18 January 2021
On 23 November 2020, the Financial Reporting Council (FRC) and BEIS issued joint letters setting out changes to the UK’s corporate reporting framework from 1 January 2021, and the FRC provided further clarity on 23 December 2020 by setting out specific terminology to describe IFRS in UK entities accounts.
The changes have consequences for companies who report under IFRS and UK GAAP.
Although there is minimal change for 31 December 2020 year ends, entities with cross-border relationships within their group or who use EU-adopted IFRS should ensure they understand and plan for the impact.
The following highlights the key impacts on financial reporting, including audit exemption for qualifying UK subsidiaries via a parent guarantee from an EEA parent (s479A of the Companies Act 2006) as set out in the letter to the accounting sector.
UK incorporated companies or groups
Generally, there is no change for UK companies that apply UK Generally Accepted Accounting Practice (UK GAAP) to prepare their accounts unless they are caught by one of the following four situations.
1. Group accounts exemption for a UK intermediate parent company with EEA parent
For financial years commencing on or after 1 January 2021, the exemption under s400 of the Companies Act 2006 will no longer be applicable. However, the similar s401 exemption will be available where the EEA parent produces group accounts under EU adopted IFRS, or produces group accounts the company determines are equivalent to those required by UK law.
The FRC expects to update FRS 100 with further guidance and principles on equivalence in 2021.
If the EEA parent doesn’t produce group accounts that meet the equivalence test (and no-one further up the group does) the UK intermediate parent will need to produce group accounts at UK sub-group level.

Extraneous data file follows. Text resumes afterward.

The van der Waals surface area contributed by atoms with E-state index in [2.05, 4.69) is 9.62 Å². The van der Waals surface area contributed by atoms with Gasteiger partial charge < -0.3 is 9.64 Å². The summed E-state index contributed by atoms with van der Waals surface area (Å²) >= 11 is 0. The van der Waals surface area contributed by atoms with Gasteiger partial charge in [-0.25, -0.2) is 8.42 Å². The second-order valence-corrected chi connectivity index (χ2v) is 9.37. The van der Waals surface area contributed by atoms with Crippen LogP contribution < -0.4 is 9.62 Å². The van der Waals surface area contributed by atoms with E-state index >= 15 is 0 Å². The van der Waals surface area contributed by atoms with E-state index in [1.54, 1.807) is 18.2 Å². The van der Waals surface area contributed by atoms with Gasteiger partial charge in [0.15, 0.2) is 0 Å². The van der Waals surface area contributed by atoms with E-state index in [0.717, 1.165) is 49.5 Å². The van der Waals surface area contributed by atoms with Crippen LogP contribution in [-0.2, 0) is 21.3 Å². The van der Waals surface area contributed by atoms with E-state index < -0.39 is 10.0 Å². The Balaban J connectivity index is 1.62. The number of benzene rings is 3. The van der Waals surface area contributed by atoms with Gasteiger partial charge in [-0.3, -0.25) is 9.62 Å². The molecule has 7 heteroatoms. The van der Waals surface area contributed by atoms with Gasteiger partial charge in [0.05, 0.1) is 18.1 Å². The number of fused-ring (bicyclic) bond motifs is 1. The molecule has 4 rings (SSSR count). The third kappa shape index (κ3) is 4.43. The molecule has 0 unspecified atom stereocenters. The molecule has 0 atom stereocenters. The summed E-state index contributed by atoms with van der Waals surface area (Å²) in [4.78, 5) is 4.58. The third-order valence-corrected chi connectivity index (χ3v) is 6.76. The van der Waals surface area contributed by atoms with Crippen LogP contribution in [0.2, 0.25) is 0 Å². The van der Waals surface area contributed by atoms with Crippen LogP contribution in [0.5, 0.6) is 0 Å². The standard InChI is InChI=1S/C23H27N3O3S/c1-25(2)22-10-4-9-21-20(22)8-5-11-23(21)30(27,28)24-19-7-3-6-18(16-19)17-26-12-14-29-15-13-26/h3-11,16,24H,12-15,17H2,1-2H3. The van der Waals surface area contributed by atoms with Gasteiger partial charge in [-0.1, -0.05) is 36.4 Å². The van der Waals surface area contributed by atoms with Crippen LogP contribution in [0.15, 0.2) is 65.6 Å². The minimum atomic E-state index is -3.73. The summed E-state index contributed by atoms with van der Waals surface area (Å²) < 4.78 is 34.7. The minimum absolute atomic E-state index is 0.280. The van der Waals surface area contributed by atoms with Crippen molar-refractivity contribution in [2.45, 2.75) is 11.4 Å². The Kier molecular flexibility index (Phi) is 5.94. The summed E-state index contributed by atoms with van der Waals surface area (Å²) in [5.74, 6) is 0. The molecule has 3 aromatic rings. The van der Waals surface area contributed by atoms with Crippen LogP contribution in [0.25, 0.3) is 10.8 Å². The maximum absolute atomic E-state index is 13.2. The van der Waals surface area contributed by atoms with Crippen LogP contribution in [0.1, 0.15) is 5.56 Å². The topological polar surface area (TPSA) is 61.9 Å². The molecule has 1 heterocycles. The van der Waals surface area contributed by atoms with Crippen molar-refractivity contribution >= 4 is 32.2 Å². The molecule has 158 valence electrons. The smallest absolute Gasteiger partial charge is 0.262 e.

2. Multiple lost exemptions for a UK incorporated subsidiary with an EEA parent, including lost audit exemption
For financial years commencing on or after 1 January 2021:
- audit exemption for qualifying UK subsidiaries via a parent company guarantee from an EEA parent (s479A) will no longer be available;
- a UK subsidiary in the scope of s414CA of the Companies Act 2006 can no longer rely on an EEA parent’s non-financial information statement, so this will need to be separately produced; and
- UK subsidiaries will no longer be able to routinely extend their accounting reference date to align with an EEA parent, thus extensions will only be permitted once every five years instead.
Entities could consider whether it is feasible to obtain an additional year of exemptions by drawing up their December 2020 accounts to 30 December 2020, either through a change of accounting reference date or using the seven-day rule. Careful analysis of the rules and application to all relevant group entities will however be required before doing this.
3. Dormant subsidiaries of an EEA parent
Dormant UK subsidiaries of an EEA parent will be required to produce and file individual annual accounts with Companies House for financial periods commencing on or after 1 January 2021.
4. Listed (debt or equity) in the EEA
The Transparency Directive currently permits use of UK GAAP for companies not required to prepare consolidated accounts. However, after the transition period, it is likely that companies that are currently permitted to use UK GAAP in respect of securities admitted to trading on a regulated market in the EEA will need to prepare an additional set of accounts that comply with the relevant Transparency Directive requirements.